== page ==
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Shanghai prepares to lift more COVID curbs

SHANGHAI (AFP) – Shanghai authorities said yesterday they will lift more restrictions in steps to return the COVID-hit city to normality, after two months of heavy-handed restrictions that throttled businesses and locked down residents.

The commercial hub of 25 million was shuttered in sections from late March, when the spread of the Omicron variant prompted China’s worst outbreak since the virus first emerged in the country in late 2019.

China is wedded to a zero-COVID strategy of hard lockdowns, mass testing and long quarantine periods to wipe out clusters. But after gradually relaxing some rules over past weeks, officials said yesterday that residents living in areas deemed low risk will be allowed to move around the city freely, a major step toward ending the curbs.

The easing of restrictions will apply to around 22 million people, deputy mayor Zong Ming told reporters.

“From June 1, the city will enter the third stage, that is, the stage of fully restoring the normal production and living order of the city,” Zong said. Malls, convenience stores, pharmacies and beauty salons will be allowed to operate at 75 per cent capacity, while parks and other scenic spots will gradually re-open, she added.

Commuters wait at an intersection in a popular shopping street in Shanghai, China. PHOTO: AP

But cinemas and gyms remain closed, and schools – shut since mid-March – will slowly re-open on a voluntary basis.

E-commerce professional Chen Ying said she still planned to work from home but might treat her two-year-old son to a long-awaited walk outside.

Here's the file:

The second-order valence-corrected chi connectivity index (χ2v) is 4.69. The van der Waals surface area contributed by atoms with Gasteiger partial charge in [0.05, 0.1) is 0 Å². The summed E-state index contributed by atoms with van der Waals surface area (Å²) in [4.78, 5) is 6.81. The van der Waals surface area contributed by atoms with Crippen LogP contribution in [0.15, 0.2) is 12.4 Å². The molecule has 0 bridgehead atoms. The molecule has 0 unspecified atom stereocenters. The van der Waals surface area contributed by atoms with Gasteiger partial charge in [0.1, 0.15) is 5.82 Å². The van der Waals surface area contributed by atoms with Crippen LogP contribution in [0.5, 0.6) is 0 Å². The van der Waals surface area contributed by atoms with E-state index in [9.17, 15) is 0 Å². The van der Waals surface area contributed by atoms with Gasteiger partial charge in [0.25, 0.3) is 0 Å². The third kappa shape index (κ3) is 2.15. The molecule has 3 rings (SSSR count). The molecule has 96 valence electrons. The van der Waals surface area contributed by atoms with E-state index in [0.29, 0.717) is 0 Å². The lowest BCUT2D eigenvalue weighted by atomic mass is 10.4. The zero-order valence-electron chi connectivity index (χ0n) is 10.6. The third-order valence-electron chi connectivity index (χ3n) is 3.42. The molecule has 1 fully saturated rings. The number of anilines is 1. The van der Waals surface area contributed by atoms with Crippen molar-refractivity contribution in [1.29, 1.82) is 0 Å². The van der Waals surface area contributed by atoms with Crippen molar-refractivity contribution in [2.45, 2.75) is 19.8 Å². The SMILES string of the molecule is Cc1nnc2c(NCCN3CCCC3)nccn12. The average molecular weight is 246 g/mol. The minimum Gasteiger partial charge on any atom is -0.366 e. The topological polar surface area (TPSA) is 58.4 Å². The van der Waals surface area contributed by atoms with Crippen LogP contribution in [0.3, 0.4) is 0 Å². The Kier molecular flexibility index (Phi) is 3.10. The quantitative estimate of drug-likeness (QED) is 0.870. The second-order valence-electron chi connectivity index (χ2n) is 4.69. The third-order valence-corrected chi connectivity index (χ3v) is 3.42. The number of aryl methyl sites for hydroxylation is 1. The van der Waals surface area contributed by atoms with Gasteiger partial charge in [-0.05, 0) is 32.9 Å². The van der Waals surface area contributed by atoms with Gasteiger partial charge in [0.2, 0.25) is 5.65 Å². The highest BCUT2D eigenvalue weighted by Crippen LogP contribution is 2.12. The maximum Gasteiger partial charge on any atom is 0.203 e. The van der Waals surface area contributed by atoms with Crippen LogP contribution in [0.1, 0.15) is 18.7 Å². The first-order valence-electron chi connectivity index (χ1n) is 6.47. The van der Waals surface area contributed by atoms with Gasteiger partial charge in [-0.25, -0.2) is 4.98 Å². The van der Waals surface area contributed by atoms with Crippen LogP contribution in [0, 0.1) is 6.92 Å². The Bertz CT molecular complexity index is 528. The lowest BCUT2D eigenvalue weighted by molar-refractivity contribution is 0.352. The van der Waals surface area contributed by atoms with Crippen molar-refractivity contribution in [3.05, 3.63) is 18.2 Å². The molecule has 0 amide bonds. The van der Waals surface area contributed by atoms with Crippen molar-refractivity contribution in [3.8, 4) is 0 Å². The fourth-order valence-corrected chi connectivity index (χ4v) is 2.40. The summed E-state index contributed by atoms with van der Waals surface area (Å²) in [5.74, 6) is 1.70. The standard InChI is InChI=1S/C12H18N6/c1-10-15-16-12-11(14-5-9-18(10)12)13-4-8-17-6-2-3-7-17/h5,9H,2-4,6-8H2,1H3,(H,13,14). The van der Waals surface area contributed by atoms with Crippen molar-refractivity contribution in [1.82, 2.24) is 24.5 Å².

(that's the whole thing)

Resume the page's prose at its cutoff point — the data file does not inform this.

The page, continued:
“We should have been free to begin with, so don’t expect me to be deeply grateful now they’ve given it back to us,” she told AFP. Local media showed photos of orange-clad workers dismantling some of the barriers that had penned in districts across the city for weeks.

Shanghai resident Anita Xu told AFP she was nonplussed about the curbs lifting.

“Even if you can go out, I don’t know what you can do,” the 32-year-old marketing professional said.

“I feel a little caught unawares.”

Previously, residents in areas without any coronavirus cases had to carry passes that only allowed them to go out for a few hours to buy essentials.

Taxi services and private cars will also be allowed in low-risk areas, permitting people to visit friends and family outside their district.

Buses, subway and ferry services will also resume, transport officials said. Shanghai residents travelling to other cities in China still need to quarantine, and residents need a negative test taken within 72 hours to enter most public places.

Communities considered “high risk” will also still have stringent restrictions on movement.

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